Downturn Dialogue

In recent conversations, I have commiserated over furloughs, a slow real estate market, loss in investments, hiring freezes, and pay cuts. Since the words recession and depression have become a part of our everyday parlance, many of my colleagues, friends, and I have been talking as if we were victims of this recent economic downturn.

This past week, I began to wonder what we are really talking about? Almost everyone I know, except for some of the people who stand in the bus shelters I frequent, own or rent the roof over his or her head and will not go to bed hungry tonight.  

So, why are the people with financial means commiserating over the recession? I’m growing more and more concerned about these conversations because I get so caught up in them. I act like a pathetic victim when, truth be told,  more than my basic needs are met.

The endless tips about the best $5 lunches in town and how to protect your portfolio are distracting many of us from helping people whose need is real.  Even if I blow all of our family’s savings in the coming months, we have family who love us and would help us out. If all else failed, I have kept a guestbook for fifteen years. We could visit or solicit the list.

In an unrelated conversation, one of my professors suggested I read Down and Out In Paris and London, an account by George Orwell, about his work in the kitchens of Paris and the streets of London. Over and over again, Orwell was penniless and had to hustle to figure out where to sleep and eat.  He always knew exactly what being broke meant. He knew what it was like to hit bottom and this knowledge made the anxiety go away, he said. 

George Orwell has helped me to understand that the conversations I have been having are not really about means or money. They are role play or an opportunity to talk poor or brag about being thrifty. For an example of the lure of  this talk, read up on Hodding Carter’s latest venture

The reality is I know where I am sleeping tonight and, if it rains, I will be dry. Conversations about becoming down and out in Chapel Hill are over.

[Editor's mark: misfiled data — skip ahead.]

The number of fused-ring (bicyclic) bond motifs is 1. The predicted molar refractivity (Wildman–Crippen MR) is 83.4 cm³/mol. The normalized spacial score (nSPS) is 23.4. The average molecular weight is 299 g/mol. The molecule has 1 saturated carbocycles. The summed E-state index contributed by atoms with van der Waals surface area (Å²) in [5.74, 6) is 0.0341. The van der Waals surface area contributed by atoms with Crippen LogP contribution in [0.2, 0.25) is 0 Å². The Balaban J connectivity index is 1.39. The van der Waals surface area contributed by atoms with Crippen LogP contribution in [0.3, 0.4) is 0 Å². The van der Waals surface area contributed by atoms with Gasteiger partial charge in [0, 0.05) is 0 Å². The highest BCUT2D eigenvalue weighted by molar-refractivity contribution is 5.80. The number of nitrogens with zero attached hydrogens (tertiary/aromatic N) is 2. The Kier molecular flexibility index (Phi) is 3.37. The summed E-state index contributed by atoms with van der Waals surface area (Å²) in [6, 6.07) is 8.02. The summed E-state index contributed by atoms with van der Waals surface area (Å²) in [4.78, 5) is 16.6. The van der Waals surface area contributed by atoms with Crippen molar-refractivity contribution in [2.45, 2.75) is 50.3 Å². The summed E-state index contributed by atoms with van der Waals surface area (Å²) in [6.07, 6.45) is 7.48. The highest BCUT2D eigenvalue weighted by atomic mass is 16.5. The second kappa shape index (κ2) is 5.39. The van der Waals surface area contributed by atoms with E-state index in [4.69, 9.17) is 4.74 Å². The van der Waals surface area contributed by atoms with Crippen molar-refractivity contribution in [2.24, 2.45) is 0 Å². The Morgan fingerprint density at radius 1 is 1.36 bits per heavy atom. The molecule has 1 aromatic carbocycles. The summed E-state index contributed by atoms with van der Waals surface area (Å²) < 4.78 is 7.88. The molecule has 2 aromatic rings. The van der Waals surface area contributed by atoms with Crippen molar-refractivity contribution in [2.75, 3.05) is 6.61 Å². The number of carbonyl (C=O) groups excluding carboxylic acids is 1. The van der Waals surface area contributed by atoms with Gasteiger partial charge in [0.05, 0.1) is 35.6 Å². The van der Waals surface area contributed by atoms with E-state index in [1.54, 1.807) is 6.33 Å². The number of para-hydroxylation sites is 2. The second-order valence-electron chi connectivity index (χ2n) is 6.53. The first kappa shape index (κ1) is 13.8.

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One response to “Downturn Dialogue

  1. peter lynch

    there are four vacant mill homes and three less substantial residences, all owned by one couple, on the property adjacent to the garden apartment complex-cum mill house where i live.

    one of the small places on the property next door, a log cabin of sorts, has a very occasional occupant, a rather threatening-looking man who uses the place while he does repair work on the larger houses. another, a very small cottage, has an even more occasional tenant. she seemed frightened of the one time i saw her; i’ve heard her perhaps two other times in almost eighteen months. the rest have remained unoccupied since the last regular tenant in the largest house received an eviction notice for subletting illegally while unable to work during the final stages of her pregnancy and staying with her boyfriend.

    the owners, an unfriendly couple who come by from time to time to mow the grass and do other errands, have their reasons for leaving the houses largely unoccupied. a developer had an option to build an upscale apartment complex on these two properties. that plan has apparently fallen through–rumor has it the developer can’t afford the project. so, the owners of all those mill houses have started, oh so unbelievably slowly, to take care of the property again. they show some signs of renting one of the houses. a “for rent” sign has perched forlornly and teetered closer and closer to the ground the last few months. nothing seems to happen.

    enter a rather spectral homeless woman, diane keaton on a hunger strike, clearly unwashed for weeks and in only feeble touch with reality. or rather exit, as i saw her first emerging from the rear of the house now for rent a couple of weeks ago, then again from the back door last week during a rainstorm. she sputtered on about renting the place, and how one of the small places would do just beautifully for a friend of hers. i saw her last saturday, as the owners mowed the lawn, and almost didn’t recognize her. she had shed her insulated overcoat, had apparently bathed, and had commandeered a grocery cart to carry a few bags of her belongings. she had taken on a kind of mad dignity.

    out of an access of sympathy that struck me as sheer lunacy as soon as i’d said it, i pointed out to her the lawn-mowing landlords. she seemed stunned. speechless, i was no longer “the man who walks his dog” of our second encounter. i obviously disturbed her. she didn’t know how to respond to someone taking her ravings about renting a place seriously.

    i didn’t watch her after my dog and i turned into our driveway. i didn’t need to watch. i had a roof to go home to, fifty yards up the hill. she had an illusion which she clearly felt impelled to flee. and the couple mowing the lawn sits on a number of places where people could live–but not homeless people, only people moving from some other roof somewhere else.

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